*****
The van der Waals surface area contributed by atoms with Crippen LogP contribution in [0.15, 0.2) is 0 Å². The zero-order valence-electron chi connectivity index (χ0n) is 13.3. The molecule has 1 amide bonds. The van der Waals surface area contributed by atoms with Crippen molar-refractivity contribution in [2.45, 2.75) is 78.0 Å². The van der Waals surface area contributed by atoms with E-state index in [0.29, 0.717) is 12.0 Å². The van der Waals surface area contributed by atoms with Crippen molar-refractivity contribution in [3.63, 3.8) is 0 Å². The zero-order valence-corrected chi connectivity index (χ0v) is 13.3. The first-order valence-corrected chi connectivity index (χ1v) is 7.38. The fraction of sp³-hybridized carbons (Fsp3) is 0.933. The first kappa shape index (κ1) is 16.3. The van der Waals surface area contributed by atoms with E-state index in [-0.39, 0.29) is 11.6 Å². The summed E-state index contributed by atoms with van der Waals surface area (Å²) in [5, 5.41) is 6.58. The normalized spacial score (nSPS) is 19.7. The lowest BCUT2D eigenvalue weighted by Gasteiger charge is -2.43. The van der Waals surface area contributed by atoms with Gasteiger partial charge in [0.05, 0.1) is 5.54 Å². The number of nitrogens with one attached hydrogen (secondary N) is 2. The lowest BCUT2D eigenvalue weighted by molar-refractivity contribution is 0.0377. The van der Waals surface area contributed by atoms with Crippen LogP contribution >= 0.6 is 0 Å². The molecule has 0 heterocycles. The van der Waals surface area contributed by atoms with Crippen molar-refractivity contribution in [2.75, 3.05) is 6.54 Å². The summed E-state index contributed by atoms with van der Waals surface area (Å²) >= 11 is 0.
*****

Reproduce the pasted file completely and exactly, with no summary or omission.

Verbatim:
The van der Waals surface area contributed by atoms with Crippen LogP contribution in [0.15, 0.2) is 0 Å². The zero-order valence-electron chi connectivity index (χ0n) is 13.3. The molecule has 1 amide bonds. The van der Waals surface area contributed by atoms with Crippen molar-refractivity contribution in [2.45, 2.75) is 78.0 Å². The van der Waals surface area contributed by atoms with E-state index in [0.29, 0.717) is 12.0 Å². The van der Waals surface area contributed by atoms with Crippen molar-refractivity contribution in [3.63, 3.8) is 0 Å². The zero-order valence-corrected chi connectivity index (χ0v) is 13.3. The first-order valence-corrected chi connectivity index (χ1v) is 7.38. The fraction of sp³-hybridized carbons (Fsp3) is 0.933. The first kappa shape index (κ1) is 16.3. The van der Waals surface area contributed by atoms with E-state index in [-0.39, 0.29) is 11.6 Å². The summed E-state index contributed by atoms with van der Waals surface area (Å²) in [5, 5.41) is 6.58. The normalized spacial score (nSPS) is 19.7. The lowest BCUT2D eigenvalue weighted by Gasteiger charge is -2.43. The van der Waals surface area contributed by atoms with Gasteiger partial charge in [0.05, 0.1) is 5.54 Å². The number of nitrogens with one attached hydrogen (secondary N) is 2. The lowest BCUT2D eigenvalue weighted by molar-refractivity contribution is 0.0377. The van der Waals surface area contributed by atoms with Crippen LogP contribution >= 0.6 is 0 Å². The molecule has 0 heterocycles. The van der Waals surface area contributed by atoms with Crippen molar-refractivity contribution in [2.75, 3.05) is 6.54 Å². The summed E-state index contributed by atoms with van der Waals surface area (Å²) >= 11 is 0.